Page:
Rabbi Yaier Lehrer
February 16, 2024
In the Torah portion of Terumah , God tells Moshe to ask for people to contribute the materials, gold and silver needed to build the Tabernacle and create the various objects used for worship therein. A great deal of detail is given to what is needed and the Israelites respond enthusiastically. The Jews respond with a full heart.
The rabbinic tradition of the Midrash tells us that after Moses collected all the gifts that people gave, every time he walked by people would gossip about Moses. They accused him of taking a cut of the donations for himself. But when Moses hears the gossip he turns to the people and tells them that once they see the Tabernacle and what has been built, they will get a full accounting of all money and materials.
One would think that Moses, of all people, would get a free pass from the people. He had led them out of Egypt, faced down the Pharaoh, and spoke directly to God. But Moses is the person who is also a role model for his people. And realizing that, he needed to show them how to handle criticism. And he also learned that despite the miracles in which he had been involved, despite all the good that he has done up until this point, he has no choice but to continue to show who he is and what he stands for. He cannot rest on his past deeds. He cannot expect a life in which everything he does and says is accepted on face value.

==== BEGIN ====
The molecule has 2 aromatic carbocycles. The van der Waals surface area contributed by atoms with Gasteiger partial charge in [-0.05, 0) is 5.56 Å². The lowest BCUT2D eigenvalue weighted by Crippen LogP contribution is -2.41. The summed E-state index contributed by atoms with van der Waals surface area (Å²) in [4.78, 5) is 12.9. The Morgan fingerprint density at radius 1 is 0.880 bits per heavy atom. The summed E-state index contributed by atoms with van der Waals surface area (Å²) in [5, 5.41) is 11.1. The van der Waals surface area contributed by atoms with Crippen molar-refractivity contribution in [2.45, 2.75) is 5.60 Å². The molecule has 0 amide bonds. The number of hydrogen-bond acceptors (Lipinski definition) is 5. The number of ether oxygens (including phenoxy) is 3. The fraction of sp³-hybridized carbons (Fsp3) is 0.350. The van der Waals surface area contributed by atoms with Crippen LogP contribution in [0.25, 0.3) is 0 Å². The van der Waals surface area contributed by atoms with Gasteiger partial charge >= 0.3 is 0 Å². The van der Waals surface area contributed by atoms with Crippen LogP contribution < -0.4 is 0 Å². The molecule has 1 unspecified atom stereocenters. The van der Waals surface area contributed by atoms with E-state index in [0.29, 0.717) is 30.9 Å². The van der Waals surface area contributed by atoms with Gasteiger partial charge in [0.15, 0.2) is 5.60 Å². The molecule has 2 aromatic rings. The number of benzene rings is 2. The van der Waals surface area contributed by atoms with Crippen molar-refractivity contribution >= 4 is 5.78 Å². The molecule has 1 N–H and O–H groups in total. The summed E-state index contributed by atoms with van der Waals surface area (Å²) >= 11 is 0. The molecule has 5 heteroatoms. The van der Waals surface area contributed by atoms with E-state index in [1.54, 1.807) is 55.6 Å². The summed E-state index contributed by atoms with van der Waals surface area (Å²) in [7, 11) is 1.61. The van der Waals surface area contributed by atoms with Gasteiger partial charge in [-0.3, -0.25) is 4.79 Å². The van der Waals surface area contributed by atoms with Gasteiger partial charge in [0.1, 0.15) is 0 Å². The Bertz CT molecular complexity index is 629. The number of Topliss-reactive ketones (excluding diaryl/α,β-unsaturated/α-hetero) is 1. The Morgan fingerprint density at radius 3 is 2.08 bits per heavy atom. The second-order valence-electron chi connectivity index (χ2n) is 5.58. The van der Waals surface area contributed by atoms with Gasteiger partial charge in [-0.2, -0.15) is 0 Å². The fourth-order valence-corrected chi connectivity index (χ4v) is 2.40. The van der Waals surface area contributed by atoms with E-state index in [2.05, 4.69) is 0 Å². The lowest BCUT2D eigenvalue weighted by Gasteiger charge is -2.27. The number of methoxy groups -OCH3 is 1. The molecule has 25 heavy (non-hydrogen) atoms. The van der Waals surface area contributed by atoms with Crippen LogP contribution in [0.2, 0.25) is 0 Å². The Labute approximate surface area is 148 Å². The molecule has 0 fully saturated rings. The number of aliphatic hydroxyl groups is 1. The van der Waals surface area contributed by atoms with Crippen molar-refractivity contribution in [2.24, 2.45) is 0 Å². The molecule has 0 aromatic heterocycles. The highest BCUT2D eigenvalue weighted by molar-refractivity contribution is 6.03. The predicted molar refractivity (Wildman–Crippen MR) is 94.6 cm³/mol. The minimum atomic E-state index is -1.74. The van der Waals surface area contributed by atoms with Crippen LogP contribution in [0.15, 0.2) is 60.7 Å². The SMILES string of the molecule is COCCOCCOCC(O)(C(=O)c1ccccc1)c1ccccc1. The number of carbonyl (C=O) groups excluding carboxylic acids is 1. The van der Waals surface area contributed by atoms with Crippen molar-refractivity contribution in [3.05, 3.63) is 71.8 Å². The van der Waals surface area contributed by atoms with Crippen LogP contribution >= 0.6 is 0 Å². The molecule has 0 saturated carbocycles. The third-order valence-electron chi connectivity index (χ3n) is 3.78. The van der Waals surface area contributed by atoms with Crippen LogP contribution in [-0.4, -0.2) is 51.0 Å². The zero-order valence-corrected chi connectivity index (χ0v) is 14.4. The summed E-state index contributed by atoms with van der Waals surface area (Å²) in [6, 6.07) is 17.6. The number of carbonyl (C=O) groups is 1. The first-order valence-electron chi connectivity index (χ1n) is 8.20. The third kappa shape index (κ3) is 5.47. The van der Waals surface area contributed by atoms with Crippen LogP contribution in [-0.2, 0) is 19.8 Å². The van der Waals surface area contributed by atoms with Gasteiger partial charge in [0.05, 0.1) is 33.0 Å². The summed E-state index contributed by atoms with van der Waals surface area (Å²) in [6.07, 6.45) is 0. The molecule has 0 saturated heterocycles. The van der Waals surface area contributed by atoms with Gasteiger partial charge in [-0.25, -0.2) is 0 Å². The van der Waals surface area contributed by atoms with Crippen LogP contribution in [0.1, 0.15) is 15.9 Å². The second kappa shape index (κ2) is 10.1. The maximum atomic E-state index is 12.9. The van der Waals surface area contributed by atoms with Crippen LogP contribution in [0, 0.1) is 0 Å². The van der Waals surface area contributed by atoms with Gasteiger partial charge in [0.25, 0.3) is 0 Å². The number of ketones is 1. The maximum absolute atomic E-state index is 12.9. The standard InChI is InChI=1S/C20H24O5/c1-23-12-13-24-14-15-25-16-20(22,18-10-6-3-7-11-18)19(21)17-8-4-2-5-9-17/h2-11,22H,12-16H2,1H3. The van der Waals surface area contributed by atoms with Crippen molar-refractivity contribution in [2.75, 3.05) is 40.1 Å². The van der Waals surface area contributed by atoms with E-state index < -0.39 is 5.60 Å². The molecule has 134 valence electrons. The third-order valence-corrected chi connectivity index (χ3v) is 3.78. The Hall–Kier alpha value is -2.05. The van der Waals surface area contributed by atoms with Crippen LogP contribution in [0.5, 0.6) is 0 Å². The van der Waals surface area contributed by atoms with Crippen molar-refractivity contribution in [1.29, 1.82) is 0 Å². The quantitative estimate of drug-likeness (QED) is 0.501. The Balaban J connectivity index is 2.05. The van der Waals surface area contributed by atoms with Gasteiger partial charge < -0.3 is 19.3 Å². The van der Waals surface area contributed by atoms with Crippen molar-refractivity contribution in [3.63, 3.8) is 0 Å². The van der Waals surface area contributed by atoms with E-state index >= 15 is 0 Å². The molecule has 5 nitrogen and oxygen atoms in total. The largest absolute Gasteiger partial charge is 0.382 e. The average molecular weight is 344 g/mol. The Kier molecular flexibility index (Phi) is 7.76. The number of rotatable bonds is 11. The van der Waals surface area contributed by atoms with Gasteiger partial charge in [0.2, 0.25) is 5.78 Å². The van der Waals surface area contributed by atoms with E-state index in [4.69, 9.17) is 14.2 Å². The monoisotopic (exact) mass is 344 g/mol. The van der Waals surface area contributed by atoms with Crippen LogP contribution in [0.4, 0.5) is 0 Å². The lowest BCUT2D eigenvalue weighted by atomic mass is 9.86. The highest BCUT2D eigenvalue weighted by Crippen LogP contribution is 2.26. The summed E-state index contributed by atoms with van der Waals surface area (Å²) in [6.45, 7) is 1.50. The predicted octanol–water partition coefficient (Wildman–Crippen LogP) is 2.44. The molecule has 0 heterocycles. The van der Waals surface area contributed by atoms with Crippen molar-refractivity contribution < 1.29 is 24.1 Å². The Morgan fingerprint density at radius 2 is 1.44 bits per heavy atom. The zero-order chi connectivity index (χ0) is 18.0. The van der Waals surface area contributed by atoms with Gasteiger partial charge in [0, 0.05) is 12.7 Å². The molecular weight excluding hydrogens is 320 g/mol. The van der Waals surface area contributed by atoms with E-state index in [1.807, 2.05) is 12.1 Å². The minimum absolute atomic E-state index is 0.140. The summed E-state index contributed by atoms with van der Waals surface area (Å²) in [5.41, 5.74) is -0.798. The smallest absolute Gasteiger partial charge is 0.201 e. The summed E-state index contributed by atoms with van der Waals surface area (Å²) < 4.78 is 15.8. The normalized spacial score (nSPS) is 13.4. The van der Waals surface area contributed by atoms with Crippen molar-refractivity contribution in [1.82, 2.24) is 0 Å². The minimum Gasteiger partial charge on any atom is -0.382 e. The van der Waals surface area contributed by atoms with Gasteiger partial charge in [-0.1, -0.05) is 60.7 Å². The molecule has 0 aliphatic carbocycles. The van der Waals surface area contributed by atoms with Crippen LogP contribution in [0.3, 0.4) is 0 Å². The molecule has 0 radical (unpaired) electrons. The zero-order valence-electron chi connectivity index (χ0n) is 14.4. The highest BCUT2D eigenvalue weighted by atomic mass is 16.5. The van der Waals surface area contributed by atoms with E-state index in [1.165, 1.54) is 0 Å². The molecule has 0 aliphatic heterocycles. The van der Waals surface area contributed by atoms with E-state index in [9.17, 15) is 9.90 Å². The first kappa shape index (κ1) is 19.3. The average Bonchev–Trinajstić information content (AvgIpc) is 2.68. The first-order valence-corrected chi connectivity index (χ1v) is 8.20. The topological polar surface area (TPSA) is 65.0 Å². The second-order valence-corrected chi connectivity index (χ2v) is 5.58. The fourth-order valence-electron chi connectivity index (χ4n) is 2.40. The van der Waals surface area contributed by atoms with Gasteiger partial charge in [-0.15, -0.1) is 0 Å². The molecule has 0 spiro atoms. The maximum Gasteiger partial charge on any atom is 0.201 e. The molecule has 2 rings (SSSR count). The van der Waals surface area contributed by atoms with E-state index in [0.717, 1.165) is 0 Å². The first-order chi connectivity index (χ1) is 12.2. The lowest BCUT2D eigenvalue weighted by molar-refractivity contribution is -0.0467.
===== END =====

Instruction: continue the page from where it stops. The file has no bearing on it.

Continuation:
So once the construction is complete, the Torah tells us Moses does in fact give an accounting of all the materials and precious metals he collected and where in the Tabernacle they could be found. And during the rest of his life he still stands up for the people of Israel even when they fail to have confidence in him or criticize his actions. He continues to teach them. And by doing so, he maintains his strong relationship with God.
And if Moses himself does not get to rest on his laurels, how much more true is it for every one of us. The Torah teaches that there is no end to the good we have been assigned to do in the world. And even if we subject ourselves to criticism for doing it, we have no choice but to continue on the path that makes a difference in the world just like Moses made a difference for the Israelites. Doing the right thing, the moral thing, the Torah thing, is the price we pay for living in this world and having a holy relationship with God and others. The world is better for the effort and the price we pay is worth it.
Rabbi Yaier Lehrer
There is no such thing as a free lunch. Milton Friedman
On this holiday weekend, your attendance at services in person or online is crucial to us having a meaningful service tonight (7PM), tomorrow (10AM)and on Sunday. (9AM). Looking forward to seeing you.